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Rajabhatkhawa breeding centre brings back Bengal’s vultures

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Even a few years back, if you looked carefully, you would have seen a considerable number of vultures flying high. Some used to look at them with wide eyes while some would be scared of them. The scenario is not the same anymore. Where have all the vultures gone? Vultures are nowhere to be found in South Bengal. Even in the skyline of North Bengal, the existence of vultures is rare. Bombay Natural History Society, which is the only organization responsible for the conservation of vultures has come up with a study which says that the number of vultures left in the state has dwindled at an alarming rate.

The total number of vultures in the whole state is less than one hundred. Multiple efforts were made to bring this birdfrom the verge of extinction back to nature. In the year 2006, the country’s second vulture breeding centre was created in Rajabhatkhawa of North Bengal with the primary agenda of bringing vultures back to nature through an artificial method as they are an important part of the eco-system. Due to long-term efforts, it has been possible to artificially breed several vultures at the Rajbhatkhawa Breeding Centre. They will soon be released in days to come.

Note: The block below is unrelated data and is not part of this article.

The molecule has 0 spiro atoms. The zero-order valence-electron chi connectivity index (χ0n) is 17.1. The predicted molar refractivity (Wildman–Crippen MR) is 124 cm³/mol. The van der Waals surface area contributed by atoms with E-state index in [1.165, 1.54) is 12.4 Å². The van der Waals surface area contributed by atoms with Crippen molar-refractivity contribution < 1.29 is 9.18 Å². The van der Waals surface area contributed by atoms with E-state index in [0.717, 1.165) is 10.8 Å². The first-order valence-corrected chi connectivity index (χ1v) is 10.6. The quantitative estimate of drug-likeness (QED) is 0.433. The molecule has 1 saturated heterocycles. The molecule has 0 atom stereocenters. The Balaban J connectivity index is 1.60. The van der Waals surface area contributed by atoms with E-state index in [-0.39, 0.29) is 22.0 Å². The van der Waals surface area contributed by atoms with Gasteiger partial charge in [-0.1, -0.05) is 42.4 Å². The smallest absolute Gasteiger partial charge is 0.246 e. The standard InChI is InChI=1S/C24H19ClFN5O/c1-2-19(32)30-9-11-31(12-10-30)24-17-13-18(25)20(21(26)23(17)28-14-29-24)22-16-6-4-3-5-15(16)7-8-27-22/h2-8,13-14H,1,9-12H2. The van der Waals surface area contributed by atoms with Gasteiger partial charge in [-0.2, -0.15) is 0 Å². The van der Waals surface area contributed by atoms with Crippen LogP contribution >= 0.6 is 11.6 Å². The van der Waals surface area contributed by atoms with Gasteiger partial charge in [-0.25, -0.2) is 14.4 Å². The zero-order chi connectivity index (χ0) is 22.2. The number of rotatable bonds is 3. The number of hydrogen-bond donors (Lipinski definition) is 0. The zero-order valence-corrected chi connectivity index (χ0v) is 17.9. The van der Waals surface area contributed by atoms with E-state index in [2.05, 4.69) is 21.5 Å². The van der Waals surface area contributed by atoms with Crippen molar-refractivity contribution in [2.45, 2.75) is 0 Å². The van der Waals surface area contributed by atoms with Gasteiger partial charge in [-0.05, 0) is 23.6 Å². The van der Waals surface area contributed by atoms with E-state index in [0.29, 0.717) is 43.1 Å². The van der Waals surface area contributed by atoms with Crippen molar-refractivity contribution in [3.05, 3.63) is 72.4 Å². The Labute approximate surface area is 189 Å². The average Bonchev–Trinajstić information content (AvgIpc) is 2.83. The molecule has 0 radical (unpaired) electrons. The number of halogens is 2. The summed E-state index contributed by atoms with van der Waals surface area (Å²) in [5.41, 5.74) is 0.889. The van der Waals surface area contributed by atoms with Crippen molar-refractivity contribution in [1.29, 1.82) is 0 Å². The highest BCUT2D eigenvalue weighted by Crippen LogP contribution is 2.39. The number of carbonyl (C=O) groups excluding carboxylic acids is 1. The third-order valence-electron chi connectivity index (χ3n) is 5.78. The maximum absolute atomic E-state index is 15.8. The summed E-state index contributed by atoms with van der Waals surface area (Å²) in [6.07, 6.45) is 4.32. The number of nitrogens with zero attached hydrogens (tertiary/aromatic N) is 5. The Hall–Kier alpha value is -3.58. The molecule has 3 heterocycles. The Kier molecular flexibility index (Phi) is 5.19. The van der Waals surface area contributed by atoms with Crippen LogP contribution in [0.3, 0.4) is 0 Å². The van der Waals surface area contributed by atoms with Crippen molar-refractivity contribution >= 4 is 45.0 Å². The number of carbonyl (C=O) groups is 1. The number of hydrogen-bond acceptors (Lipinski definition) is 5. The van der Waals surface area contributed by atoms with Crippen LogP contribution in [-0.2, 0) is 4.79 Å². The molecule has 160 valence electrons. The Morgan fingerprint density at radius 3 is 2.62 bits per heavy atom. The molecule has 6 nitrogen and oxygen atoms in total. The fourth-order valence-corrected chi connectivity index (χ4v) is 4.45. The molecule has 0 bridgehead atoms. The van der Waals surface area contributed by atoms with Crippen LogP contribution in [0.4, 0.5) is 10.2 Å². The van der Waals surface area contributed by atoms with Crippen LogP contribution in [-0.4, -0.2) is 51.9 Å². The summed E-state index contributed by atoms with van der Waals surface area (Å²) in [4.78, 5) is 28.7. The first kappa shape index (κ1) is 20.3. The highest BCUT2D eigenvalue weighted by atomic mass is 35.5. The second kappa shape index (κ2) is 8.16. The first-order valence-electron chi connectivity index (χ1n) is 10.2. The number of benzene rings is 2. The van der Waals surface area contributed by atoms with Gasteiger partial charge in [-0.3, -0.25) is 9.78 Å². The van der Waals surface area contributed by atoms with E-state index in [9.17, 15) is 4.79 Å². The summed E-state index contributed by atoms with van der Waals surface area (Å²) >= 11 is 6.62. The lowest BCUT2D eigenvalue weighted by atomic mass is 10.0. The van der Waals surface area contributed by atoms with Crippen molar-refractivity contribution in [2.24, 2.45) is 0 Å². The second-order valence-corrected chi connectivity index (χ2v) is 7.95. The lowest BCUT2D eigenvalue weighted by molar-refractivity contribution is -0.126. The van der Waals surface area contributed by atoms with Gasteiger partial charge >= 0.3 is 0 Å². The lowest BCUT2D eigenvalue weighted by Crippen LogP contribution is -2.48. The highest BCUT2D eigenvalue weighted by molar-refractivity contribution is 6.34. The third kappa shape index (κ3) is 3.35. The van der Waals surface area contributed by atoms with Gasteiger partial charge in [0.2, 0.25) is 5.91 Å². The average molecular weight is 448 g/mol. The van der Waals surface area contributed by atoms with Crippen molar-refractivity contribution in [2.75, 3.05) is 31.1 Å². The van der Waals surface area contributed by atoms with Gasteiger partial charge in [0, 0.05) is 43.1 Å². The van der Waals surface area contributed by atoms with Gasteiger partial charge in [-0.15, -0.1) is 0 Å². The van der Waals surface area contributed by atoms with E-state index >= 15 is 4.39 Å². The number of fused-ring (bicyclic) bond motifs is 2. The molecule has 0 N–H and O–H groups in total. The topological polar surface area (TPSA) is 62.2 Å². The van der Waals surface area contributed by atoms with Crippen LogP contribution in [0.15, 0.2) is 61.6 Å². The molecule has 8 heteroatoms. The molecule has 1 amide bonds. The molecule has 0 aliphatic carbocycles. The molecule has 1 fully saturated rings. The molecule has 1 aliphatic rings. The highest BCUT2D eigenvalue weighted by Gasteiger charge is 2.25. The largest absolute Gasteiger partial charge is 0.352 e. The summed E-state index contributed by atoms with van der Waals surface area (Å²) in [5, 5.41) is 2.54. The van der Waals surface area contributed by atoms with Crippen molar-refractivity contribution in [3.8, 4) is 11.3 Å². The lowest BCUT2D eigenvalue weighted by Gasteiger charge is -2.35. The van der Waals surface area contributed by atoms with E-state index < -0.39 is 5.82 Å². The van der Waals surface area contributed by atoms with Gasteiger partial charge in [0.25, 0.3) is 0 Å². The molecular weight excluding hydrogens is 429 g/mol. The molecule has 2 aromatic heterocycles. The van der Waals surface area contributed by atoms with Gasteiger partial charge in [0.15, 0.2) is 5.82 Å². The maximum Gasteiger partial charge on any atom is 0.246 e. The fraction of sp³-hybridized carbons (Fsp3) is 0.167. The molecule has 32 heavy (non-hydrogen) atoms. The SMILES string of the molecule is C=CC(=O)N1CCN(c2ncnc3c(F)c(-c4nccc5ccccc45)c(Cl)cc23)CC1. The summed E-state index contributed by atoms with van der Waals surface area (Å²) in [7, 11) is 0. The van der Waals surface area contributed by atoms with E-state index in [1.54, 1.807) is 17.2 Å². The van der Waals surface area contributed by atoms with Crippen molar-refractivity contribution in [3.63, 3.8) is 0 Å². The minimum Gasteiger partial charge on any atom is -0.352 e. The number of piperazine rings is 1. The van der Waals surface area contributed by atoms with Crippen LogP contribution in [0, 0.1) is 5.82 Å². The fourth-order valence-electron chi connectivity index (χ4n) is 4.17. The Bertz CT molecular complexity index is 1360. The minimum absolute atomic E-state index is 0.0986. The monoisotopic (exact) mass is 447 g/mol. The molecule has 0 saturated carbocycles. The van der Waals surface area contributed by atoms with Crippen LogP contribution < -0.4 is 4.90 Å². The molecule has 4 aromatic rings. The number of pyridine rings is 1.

Today, almost 100 vultures of different species like Himalayan Griffon, Long Build, White bird, Slander Build exist in Rajbhatkhawa Breeding Centre. Among them, two Himalayan griffons will be freed in the open environment. Compared to other species, Himalayan Griffon is more likely to adapt and endure the adversities of nature. Before they are released, they will be equipped with artificial satellite collar so that their activities can be monitored. But they will not be released directly in a free environment. They will be first kept in bird aviary where other birds will also be present. They will thus be able to cope with other birds and develop a food collecting system.Gradually, these birds will be released after they are prepared to take on to a natural eco-system. 

But the state forest department wants to get adequate information about neighbouring countries like Nepal, Bhutan and Bangladesh where these vultures might roam about as they usually fly within a hundred-kilometer radius. Diclofenac is the primary cause behind the extinction of vultures. Before these vultures are released, it has to be checked whether Diclofenac is banned in these countries. If vultures disappear completely, the entire ecological system would get disrupted. The way Rajabhatkhawa Breeding Centre is making an endeavour to bring these endangered birds back, is truly commendable and shows a ray of new hope. 

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